By Emma Silvers
By Gary Moskowitz
By Alee Karim
By Ian S. Port
By Ian S. Port
By Derek Opperman
By Emma Silvers
By Alee Karim
Just walking distance from the 19th Street BART station, the Fox intends to pull in fringe devotees from the region, Perloff says: "You look at the ticket manifests, and the sales don't just come from San Francisco. The entire Bay Area from Concord down to San Jose participates."
The Fox is a huge, opulent movie palace that stopped hosting first-run features in the 1960s and ended up as a derelict, city-owned property with a leaky roof, substandard seismic fitness, and a homeless encampment by the '90s. Its renaissance began in January 2007 with 16 funding sources. When the full restoration to its palatial glory is complete, it will out-Fillmore the Fillmore with a stage, a music school, a restaurant, and two bars. This week, scaffolding fills the main room, dripping with paint and swaying underneath 15 artisans doing a 12-color retouch to the ceiling.
The Fox will compete directly with theaters of similar size like the Warfield and the Fillmore, both owned by Live Nation. This means not only more visiting acts for Bay Area fans, but also possibly more money for those acts as the need for talent increases.
The biggest loser could be the nearby Paramount Theatre, where the costs of performing will be double that of the Fox. The Paramount is also owned by the city, but is run by a nonprofit board. Former Paramount board member, real-estate specialist, and former promoter Rene Boisvert says Another Planet has an incredible advantage over its sibling — cost. According to Boisvert, APE pays no rent on its first 100,000 customers, and can charge bands half of the Paramount's $17,000 price tag to stage shows. "The Fox is for-profit and nonunion," he says. "The Paramount is nonprofit and union. It's public info on the Fox lease — they don't pay rent for quite a while. How wonderful is that? As a landlord, that sucks, but as a tenant, that's great!"
Perloff says he and music fans don't care about such inside baseball. "I don't worry about competition; I worry about quality rooms," he says. "I think [the Fox] is absolutely a fantastic addition to the culture of the Bay Area. I think the more clubs you have, the more important that you make the arts, the more convenient you make it, the more people decide to go to these things." — David Downs
World-class jazz returns to the Fillmore:
San Francisco's Yoshi's
There was a time when San Francisco was the undisputed capital of the jazz world in more than just the platitudes of airline travel magazines and Chamber of Commerce brochures. From the late 1940s, clubs like the Black Hawk, Keystone Korner, and Jimbo's Bop City stretched from North Beach to the Fillmore District and hosted jazz luminaries from Billie Holiday to Mongo Santamaria.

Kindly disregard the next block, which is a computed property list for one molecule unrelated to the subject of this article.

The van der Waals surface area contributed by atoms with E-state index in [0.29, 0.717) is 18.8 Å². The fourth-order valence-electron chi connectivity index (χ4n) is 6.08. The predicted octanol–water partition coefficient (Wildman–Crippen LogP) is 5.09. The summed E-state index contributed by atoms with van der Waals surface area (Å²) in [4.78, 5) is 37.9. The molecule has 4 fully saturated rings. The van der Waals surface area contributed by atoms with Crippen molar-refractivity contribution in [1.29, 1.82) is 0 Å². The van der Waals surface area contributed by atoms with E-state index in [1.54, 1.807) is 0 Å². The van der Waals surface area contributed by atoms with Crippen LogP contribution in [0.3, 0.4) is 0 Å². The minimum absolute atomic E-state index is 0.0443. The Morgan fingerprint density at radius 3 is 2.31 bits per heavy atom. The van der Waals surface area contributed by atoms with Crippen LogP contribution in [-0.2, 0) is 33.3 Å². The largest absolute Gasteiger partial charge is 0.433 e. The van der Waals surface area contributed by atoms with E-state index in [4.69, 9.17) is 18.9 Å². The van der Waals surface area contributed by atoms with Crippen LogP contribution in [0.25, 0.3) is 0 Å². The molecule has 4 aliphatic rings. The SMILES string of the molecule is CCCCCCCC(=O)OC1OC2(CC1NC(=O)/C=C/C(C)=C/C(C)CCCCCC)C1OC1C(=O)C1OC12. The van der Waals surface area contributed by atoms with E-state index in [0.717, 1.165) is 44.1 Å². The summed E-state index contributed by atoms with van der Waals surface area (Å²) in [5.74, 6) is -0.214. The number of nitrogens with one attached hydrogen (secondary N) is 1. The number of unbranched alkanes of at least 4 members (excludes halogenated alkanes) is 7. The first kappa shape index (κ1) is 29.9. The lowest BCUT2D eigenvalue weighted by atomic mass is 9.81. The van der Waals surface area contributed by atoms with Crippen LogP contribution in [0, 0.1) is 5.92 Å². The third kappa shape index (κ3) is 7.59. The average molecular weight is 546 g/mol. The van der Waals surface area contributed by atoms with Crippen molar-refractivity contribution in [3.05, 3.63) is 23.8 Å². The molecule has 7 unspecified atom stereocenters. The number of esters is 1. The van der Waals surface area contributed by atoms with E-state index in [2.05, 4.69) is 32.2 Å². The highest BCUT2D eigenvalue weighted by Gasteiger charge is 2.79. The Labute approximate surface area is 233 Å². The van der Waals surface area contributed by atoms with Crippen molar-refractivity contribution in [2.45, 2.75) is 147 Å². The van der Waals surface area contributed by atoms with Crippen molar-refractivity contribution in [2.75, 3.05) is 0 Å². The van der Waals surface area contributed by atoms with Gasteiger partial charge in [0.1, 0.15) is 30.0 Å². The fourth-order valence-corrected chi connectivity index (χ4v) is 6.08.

But that era has been dead and buried for years, with the last of the city's famed jazz clubs shutting its doors by the late '70s. In the decades since, local musicians have hustled gigs in an ever-shifting nightclub landscape that has seen little continuity, while, apart from the SF Jazz Festival shows, fans have largely had to travel to Yoshi's in downtown Oakland to catch top-name jazz talent.
The opening of a new Yoshi's in the Fillmore, the heart of San Francisco's jazz district of yore, will at the very least keep bridge tolls in fans' pockets where they belong. The venue is larger, but just as elegantly apportioned and sumptuous-sounding as its Oakland sibling. It opened in November as part of the city-funded mixed-use Fillmore Heritage Center that aims to revitalize the neighborhood with a nod to the area's history. Yoshi's hopes to replicate its success in Oakland while upgrading the city's jazz entertainment options.
"We're definitely filling a void for having national touring artists come to town," says the club's artistic director Peter Williams. "We'll be adding a new dimension to people's opportunities to see music in the Bay Area, and we'll be branching into doing other sorts of music, some world and Latin music and other things as well."
Whether the club will have much of an effect on the local jazz music scene is less certain — even Williams calls that a tough question. So far, the new Yoshi's calendar has been lighter on local talent than the one in Oakland, meaning the city's handful of established jazz spots — a wonderfully revitalized Jazz at Pearl's chief among them — needn't worry about having their thunder stolen just yet.
Still, Williams claims that Bay Area musicians are very much on Yoshi's radar. "It's really important to all of us" at Yoshi's, he says, "that we're giving local people a place to play." — Ezra Gale
Get on the Bus: DIY shows park it in various Bay Area locales
Oakland's John Benson is not a licensed bus driver. His bus, at 40 feet in length, is just within the legal limit for use with a standard driver's license. The vehicle also happens to be equipped with solar panels, an engine converted to run on vegetable oil, and a stage on which more than 600 bands have performed, including Circle, Thrones, and Mount Eerie. Bus shows occur around the Bay Area, anywhere from under a highway overpass in Potrero Hill to the Albany landfill, and a hat is generally passed around to pay the bands.